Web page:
Escape from Flatland
This strikes me as a very creative way of tapping the wealth of networks. (GW)
Computers Turn Flat Photos into 3-D Buildings
Rome wasn’t built in a day, but in cyberspace it might be.
Computer science researchers at the University of Washington and Cornell University are deploying a system that will blend teamwork and collaboration with powerful graphics algorithms to create three-dimensional renderings of buildings, neighborhoods and potentially even entire cities.
The new system, PhotoCity, grew from the original work of a Cornell computer scientist, Noah Snavely, who while working on his Ph.D. dissertation at the University of Washington, developed a set of algorithms that generated three-dimensional models from unstructured collections of two-dimensional photos.
The original project was dubbed Photo Tourism and it has since been commercialized as Microsoft’s Photosynth service, making it possible for users to upload collections of photos that can then be viewed in a quasi three-dimensional montage with a Web browser.
However, Photosynth collections are generally limited to dozens or hundreds of photos. The researchers wanted to push — or “scale” — their technology to be able to handle tens of thousands or even millions of photos. They also wanted to use computer processing power to transform the photos into true three-dimensional images, or what they refer to as a “dense point cloud.”
The visualization technology is already able to quickly process large collections of digital photos of an object like a building and render ghostly and evocative three-dimensional images. To do this they use a three-stage set of algorithms that begins by creating a “sparse point cloud” with a batch of photos, renders it as a denser image, capturing much of the original surface texture of the object, and then renders it in three dimensions.
To improve the quality of their rendering capabilities, the researchers plan to integrate their computing system with a social game that will permit competing teams to add images where they are most needed to improve the quality of the visual models.
The PhotoCity game is already being played by teams of students at the University of Washington and Cornell, and the researchers plan to open it to the public in an effort to collect three-dimensional renderings in cities like New York and San Francisco. Contestants will be able to use either an iPhone application that uses the phone’s camera, or upload collections of digital images.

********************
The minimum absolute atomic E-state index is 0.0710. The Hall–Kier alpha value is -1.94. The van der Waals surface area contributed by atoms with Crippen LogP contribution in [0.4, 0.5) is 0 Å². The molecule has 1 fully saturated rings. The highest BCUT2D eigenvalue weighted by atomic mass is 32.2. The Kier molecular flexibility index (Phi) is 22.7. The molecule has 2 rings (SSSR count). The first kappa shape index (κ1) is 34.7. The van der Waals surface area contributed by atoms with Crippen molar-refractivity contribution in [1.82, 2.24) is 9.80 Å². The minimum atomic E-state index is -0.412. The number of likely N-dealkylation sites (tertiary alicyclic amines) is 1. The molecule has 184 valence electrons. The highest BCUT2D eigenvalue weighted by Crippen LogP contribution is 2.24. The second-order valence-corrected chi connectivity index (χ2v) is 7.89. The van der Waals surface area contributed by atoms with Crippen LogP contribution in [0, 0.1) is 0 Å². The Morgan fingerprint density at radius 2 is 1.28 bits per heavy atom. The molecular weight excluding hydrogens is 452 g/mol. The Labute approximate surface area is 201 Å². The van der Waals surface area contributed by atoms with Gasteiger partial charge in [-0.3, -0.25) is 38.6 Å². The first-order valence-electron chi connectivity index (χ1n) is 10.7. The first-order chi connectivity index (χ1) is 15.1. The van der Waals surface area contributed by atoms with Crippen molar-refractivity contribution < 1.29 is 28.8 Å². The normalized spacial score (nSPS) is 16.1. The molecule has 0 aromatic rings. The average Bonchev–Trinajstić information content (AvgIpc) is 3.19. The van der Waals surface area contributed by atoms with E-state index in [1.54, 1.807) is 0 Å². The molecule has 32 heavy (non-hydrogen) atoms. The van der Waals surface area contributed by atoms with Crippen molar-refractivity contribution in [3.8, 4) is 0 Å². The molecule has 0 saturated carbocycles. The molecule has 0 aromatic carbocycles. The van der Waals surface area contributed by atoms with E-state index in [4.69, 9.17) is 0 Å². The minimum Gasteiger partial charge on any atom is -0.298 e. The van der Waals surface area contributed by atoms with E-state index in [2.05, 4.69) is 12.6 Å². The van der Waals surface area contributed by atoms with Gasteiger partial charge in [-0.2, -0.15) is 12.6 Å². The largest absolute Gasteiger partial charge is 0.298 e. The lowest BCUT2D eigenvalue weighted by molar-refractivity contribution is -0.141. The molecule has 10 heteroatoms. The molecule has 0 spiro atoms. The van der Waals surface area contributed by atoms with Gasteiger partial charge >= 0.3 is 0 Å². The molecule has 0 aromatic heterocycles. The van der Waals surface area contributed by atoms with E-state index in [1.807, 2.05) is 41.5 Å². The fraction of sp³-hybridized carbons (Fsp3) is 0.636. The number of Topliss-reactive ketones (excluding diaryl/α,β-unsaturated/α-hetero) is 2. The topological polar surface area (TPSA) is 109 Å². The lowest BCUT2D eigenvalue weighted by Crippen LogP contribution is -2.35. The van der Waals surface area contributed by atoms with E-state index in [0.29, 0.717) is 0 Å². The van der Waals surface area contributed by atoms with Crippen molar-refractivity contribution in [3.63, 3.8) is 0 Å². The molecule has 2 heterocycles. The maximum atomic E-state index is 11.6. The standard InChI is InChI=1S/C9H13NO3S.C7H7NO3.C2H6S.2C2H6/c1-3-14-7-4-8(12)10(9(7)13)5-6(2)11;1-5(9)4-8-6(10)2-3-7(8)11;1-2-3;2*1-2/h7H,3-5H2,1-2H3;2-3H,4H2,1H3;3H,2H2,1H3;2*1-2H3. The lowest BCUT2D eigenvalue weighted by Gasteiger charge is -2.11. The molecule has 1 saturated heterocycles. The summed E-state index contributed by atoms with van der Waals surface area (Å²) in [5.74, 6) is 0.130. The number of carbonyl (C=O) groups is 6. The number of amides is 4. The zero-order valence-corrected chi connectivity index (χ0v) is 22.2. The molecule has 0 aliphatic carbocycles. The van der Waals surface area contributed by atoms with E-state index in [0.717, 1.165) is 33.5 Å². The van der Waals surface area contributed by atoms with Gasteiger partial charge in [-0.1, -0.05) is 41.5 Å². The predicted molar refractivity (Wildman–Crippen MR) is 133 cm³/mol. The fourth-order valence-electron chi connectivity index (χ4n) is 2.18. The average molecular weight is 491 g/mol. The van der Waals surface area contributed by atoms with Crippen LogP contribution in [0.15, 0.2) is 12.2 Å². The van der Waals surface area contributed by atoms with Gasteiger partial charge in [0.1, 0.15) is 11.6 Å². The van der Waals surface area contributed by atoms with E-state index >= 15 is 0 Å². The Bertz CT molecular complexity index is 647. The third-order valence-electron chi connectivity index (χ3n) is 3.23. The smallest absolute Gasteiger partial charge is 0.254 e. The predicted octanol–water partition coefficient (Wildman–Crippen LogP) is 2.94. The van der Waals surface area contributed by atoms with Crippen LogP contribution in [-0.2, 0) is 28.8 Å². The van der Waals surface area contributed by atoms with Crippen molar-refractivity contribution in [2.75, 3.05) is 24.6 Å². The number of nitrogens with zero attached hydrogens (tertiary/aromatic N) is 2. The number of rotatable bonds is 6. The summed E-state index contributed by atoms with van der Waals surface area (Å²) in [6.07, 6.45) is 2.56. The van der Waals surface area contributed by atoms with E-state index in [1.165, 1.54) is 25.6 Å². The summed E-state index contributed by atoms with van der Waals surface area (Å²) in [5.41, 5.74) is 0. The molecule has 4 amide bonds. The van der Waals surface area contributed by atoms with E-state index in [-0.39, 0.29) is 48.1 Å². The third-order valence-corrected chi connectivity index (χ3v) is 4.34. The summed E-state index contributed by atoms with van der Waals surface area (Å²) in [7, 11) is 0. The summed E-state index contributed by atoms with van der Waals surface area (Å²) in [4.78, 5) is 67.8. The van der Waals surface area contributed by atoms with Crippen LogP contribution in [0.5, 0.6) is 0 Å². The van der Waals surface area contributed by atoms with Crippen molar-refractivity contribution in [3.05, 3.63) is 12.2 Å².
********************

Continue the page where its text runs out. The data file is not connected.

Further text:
In adopting what is known as a social computing or collective intelligence model, they are extending an earlier University of Washington research effort that combined computing and human skills to create a video game about protein folding.
The game, Foldit, was released in May 2008, allowing users to augment computing algorithms, solving visual problems where humans could find better solutions than computers. The game quickly gained a loyal following of amateur protein folders who became addicted to the challenges that bore a similarity to solving a Rubik’s Cube puzzle.
The emergence of such collaborative systems has great promise for harnessing the creative abilities of people in tandem with networked computers, said Peter Lee, a Defense Advanced Research Projects Agency program manager who recently organized a team-based contest to use the Internet to quickly locate a series of red balloons hidden around the United States.
“The obvious thing to do is to try to mobilize a lot of people and get them to go out and take snapshots that contribute to this 3-D reconstruction,” he said. “But maybe if enough people are involved someone will come up with a better idea of how to go about doing this.”
Indeed, it was J. C. R. Licklider, a legendary official at the Defense Advanced Research Projects Agency, who was a pioneer in proposing the idea of a “man-computer symbiosis.” While at Darpa, Dr. Licklider financed a series of research projects that led directly to the modern personal computer and today’s Internet.
To entice volunteers, the researchers have created a Web site: photocitygame.com. Anyone who wants to be a “custodian” of a particular building or place can begin by uploading pictures of the site. To maintain control they will need to be part of the group that contributes the most photos, in a capture-the-flag-like competition.
“One of the nice things for the players is they can own the points they create, whether it’s a building or a collection of buildings,” said Kathleen Tuite, a University of Washington graduate student and a computer graphics researcher who is one of the designers of PhotoCity. She said the researchers were considering the idea of offering real world prizes that would create incentives similar to Geocaching, the popular Internet GPS game.
“Eventually, the goal is to create a game without boundaries, that expands to fill the world,” Dr. Snavely said. “ For now, we’re focused on the scale of a college campus, or the heart of a city.”